Why Do Martial Arts Exist? | Origin to Modern Day

We’re all familiar with iconic martial artists like Bruce Lee and Jackie Chan. And while martial arts have become an integral part of the fitness industry, movies, and pop culture, only a few among us are aware of why and how they were created in the first place and how they have shifted into modern times.

Martial arts of the past came into existence as fighting systems with codes of conduct to maximize their martial competency. Martial arts exist today as a tool for self-defense and a path to physical, mental, and spiritual development while helping to preserve the cultural heritage of the art.

Let’s take a dive into the origins of some popular martial arts, how they came into existence, how they exist in the world today and a bit about what they can teach us in modern times.

Where Are Most Martial Arts From?

In an absolute sense, the martial arts originated when humans figured that their tendency for aggression and mock combat could be developed into a system with rules and codes of conduct. This way of thinking gave rise to a loose concept of martial arts in many places, including China, Greece, India, and even Egypt!

Although martial arts are found in many cultures and places of origin around the world, most martial arts that persist today originated in eastern Asian countries, including China, Japan, Korea, and India.

While much of hand-to-hand combat can be traced back to this period, other martial arts records were springing up across other Asian countries. Let’s look at some popular martial art forms and their origins.


The term ‘Karate’ translates to open hand, and the art form is predominantly about striking an opponent with different parts of the body. These parts include: 

  • Knees 
  • Elbows 
  • Sides of the palms and feet

Karate originated in the Ryukyu kingdom of Japan (now known as the Okinawa prefecture) under the influence of Chinese martial arts. This region was annexed to the Japanese Empire Japan in 1879, and karate was brought to the mainland in the 20th century when workers from the Okinawa province began venturing into Japan to look for work.

Karate began to be systematically taught throughout the country in the 1920s. 


Judo was founded in the 19th century by Jigoro Kano, who began to train in jiu jitsu (a Japanese martial art used to subdue or kill armed and unarmed opponents) to strengthen his frail body. Kano’s teacher emphasized technique over exercise, which sowed the seeds for his emphasis on a free martial arts practice.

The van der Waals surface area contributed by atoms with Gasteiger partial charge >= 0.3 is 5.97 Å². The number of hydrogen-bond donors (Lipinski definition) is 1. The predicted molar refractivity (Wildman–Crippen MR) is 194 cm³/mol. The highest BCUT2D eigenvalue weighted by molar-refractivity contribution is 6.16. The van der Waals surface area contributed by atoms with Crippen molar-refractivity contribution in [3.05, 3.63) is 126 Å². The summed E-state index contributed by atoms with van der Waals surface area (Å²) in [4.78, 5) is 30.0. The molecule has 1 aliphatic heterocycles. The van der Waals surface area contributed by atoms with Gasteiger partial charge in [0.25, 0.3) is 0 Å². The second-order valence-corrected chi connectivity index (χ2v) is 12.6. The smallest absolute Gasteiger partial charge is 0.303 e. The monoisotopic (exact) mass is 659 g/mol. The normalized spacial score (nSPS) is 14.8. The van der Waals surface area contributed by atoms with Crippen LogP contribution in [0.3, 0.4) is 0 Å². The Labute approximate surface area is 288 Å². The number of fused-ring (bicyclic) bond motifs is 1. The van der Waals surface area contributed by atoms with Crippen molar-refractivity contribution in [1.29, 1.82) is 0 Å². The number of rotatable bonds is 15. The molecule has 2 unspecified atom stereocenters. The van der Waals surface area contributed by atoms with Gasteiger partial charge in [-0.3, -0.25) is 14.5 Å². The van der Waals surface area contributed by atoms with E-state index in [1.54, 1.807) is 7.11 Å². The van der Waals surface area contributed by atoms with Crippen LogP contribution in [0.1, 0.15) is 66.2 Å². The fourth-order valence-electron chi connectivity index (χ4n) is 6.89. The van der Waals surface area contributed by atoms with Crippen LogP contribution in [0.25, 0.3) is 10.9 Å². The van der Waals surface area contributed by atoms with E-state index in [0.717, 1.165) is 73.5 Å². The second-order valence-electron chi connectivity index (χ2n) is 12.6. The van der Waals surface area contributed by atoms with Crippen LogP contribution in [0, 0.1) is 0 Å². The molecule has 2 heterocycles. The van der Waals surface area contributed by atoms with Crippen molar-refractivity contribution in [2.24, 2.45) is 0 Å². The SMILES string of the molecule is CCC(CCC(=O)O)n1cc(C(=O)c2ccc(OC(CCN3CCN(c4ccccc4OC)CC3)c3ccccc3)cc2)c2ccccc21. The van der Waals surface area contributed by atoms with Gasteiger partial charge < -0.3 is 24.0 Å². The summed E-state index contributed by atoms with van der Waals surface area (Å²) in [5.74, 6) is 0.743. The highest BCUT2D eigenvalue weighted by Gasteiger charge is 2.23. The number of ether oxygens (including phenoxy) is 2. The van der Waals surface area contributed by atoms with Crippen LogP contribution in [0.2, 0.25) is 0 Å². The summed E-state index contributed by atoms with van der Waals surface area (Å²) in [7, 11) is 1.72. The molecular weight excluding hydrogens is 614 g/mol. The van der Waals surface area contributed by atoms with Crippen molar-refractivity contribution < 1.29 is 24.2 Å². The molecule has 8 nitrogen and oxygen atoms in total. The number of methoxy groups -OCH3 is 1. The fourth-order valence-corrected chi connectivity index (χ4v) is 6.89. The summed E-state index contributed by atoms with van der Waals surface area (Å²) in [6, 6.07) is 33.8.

By the time his teacher passed away, Kano was fluent in both randori (free practice) and kata (pre-arranged sets of movement). He used this extensive knowledge to create what we know as Judo.

Kano noticed that more people in contemporary Japan were uninterested in jujutsu and martial arts. He also believed that there was a more efficient way to strengthen the body, and the term judo was his attempt at codifying his principles and giving martial arts in Japan a new face that people would feel more inclined to practice. 

Judo emphasizes two main things:

  • The maximum efficient use of one’s physical and mental energy
  • The mutual welfare and benefit of oneself and all of society

He replaced the word ‘jutsu’ (technique) in jujutsu with the word ‘do’ (the way). Judo emphasizes adjusting and evading an opponent’s attacks while using their power against them rather than trying to resist a stronger opponent.

Kung Fu

Shaolin Kung Fu originated and was developed in the Shaolin Temple in the Henan Province of Greater China. 

At the time, monasteries were considered centers of regular income and needed to be protected from bandits. As such, there are ancient historical records of monks possessing exceptional martial arts skills since the establishment of the monastery.

However, many historical records claim that Bodhidharma, the founder of Chinese Buddhism, had a significant influence on Shaolin Kung Fu. 

The monks were too frail to handle the intense meditative practices introduced by Bodhidharma. So he taught them specific sets of strengthening exercises so their bodies could withstand the rigors of hours of intense meditation. These movements formed the foundation of what would later be known as Shaolin Kung Fu.

During the short-lived Sui Dynasty (581 A.D. to 618 A.D.), the Shaolin monks began to create fighting systems of their own, which shaped the martial art form known as Kung Fu.